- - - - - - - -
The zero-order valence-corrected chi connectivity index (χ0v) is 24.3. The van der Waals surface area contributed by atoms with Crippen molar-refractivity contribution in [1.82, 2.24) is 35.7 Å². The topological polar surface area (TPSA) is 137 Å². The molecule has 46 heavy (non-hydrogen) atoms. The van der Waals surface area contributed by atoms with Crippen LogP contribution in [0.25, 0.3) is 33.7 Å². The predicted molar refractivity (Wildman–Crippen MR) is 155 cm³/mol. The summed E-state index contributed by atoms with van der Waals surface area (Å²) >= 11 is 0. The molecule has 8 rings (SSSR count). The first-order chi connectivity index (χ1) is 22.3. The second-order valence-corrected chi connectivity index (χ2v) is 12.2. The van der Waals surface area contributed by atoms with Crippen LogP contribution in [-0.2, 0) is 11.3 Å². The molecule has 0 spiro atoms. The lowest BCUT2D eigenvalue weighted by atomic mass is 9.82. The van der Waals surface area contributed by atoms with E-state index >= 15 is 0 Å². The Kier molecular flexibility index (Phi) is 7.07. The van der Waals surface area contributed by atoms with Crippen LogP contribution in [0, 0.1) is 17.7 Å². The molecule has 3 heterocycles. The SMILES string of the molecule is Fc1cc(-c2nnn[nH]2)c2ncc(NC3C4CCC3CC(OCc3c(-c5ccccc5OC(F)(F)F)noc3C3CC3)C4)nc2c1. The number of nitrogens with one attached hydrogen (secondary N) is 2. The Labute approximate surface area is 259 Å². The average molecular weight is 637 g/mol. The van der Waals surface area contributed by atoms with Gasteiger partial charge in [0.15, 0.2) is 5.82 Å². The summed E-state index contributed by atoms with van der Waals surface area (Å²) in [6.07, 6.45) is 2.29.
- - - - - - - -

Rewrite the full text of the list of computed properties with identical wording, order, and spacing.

The zero-order valence-corrected chi connectivity index (χ0v) is 24.3. The van der Waals surface area contributed by atoms with Crippen molar-refractivity contribution in [1.82, 2.24) is 35.7 Å². The topological polar surface area (TPSA) is 137 Å². The molecule has 46 heavy (non-hydrogen) atoms. The van der Waals surface area contributed by atoms with Crippen LogP contribution in [0.25, 0.3) is 33.7 Å². The predicted molar refractivity (Wildman–Crippen MR) is 155 cm³/mol. The summed E-state index contributed by atoms with van der Waals surface area (Å²) >= 11 is 0. The molecule has 8 rings (SSSR count). The first-order chi connectivity index (χ1) is 22.3. The second-order valence-corrected chi connectivity index (χ2v) is 12.2. The van der Waals surface area contributed by atoms with Crippen LogP contribution in [-0.2, 0) is 11.3 Å². The molecule has 0 spiro atoms. The lowest BCUT2D eigenvalue weighted by atomic mass is 9.82. The van der Waals surface area contributed by atoms with E-state index >= 15 is 0 Å². The Kier molecular flexibility index (Phi) is 7.07. The van der Waals surface area contributed by atoms with Crippen LogP contribution in [0, 0.1) is 17.7 Å². The molecule has 3 heterocycles. The SMILES string of the molecule is Fc1cc(-c2nnn[nH]2)c2ncc(NC3C4CCC3CC(OCc3c(-c5ccccc5OC(F)(F)F)noc3C3CC3)C4)nc2c1. The number of nitrogens with one attached hydrogen (secondary N) is 2. The Labute approximate surface area is 259 Å². The average molecular weight is 637 g/mol. The van der Waals surface area contributed by atoms with Gasteiger partial charge in [0.15, 0.2) is 5.82 Å². The summed E-state index contributed by atoms with van der Waals surface area (Å²) in [6.07, 6.45) is 2.29.